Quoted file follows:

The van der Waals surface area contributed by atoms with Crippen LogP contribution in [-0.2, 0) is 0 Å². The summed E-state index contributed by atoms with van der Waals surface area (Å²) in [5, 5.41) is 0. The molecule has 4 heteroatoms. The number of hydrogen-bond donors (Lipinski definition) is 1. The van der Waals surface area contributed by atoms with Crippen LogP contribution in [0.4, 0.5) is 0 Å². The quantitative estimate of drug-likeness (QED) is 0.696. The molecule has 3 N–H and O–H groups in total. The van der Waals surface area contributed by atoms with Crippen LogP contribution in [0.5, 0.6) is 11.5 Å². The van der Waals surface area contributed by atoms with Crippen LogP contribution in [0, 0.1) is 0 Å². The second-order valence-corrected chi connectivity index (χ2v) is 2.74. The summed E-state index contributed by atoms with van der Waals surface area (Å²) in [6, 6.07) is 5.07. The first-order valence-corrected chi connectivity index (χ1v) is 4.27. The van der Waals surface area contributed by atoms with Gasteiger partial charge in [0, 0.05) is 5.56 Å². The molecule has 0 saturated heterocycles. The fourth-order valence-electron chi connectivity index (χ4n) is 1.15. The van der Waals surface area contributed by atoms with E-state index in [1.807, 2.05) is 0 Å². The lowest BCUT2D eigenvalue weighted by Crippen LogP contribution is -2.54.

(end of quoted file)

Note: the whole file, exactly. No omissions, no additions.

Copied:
The van der Waals surface area contributed by atoms with Crippen LogP contribution in [-0.2, 0) is 0 Å². The summed E-state index contributed by atoms with van der Waals surface area (Å²) in [5, 5.41) is 0. The molecule has 4 heteroatoms. The number of hydrogen-bond donors (Lipinski definition) is 1. The van der Waals surface area contributed by atoms with Crippen LogP contribution in [0.4, 0.5) is 0 Å². The quantitative estimate of drug-likeness (QED) is 0.696. The molecule has 3 N–H and O–H groups in total. The van der Waals surface area contributed by atoms with Crippen LogP contribution in [0.5, 0.6) is 11.5 Å². The van der Waals surface area contributed by atoms with Crippen LogP contribution in [0, 0.1) is 0 Å². The second-order valence-corrected chi connectivity index (χ2v) is 2.74. The summed E-state index contributed by atoms with van der Waals surface area (Å²) in [6, 6.07) is 5.07. The first-order valence-corrected chi connectivity index (χ1v) is 4.27. The van der Waals surface area contributed by atoms with Gasteiger partial charge in [0, 0.05) is 5.56 Å². The molecule has 0 saturated heterocycles. The fourth-order valence-electron chi connectivity index (χ4n) is 1.15. The van der Waals surface area contributed by atoms with E-state index in [1.807, 2.05) is 0 Å². The lowest BCUT2D eigenvalue weighted by Crippen LogP contribution is -2.54.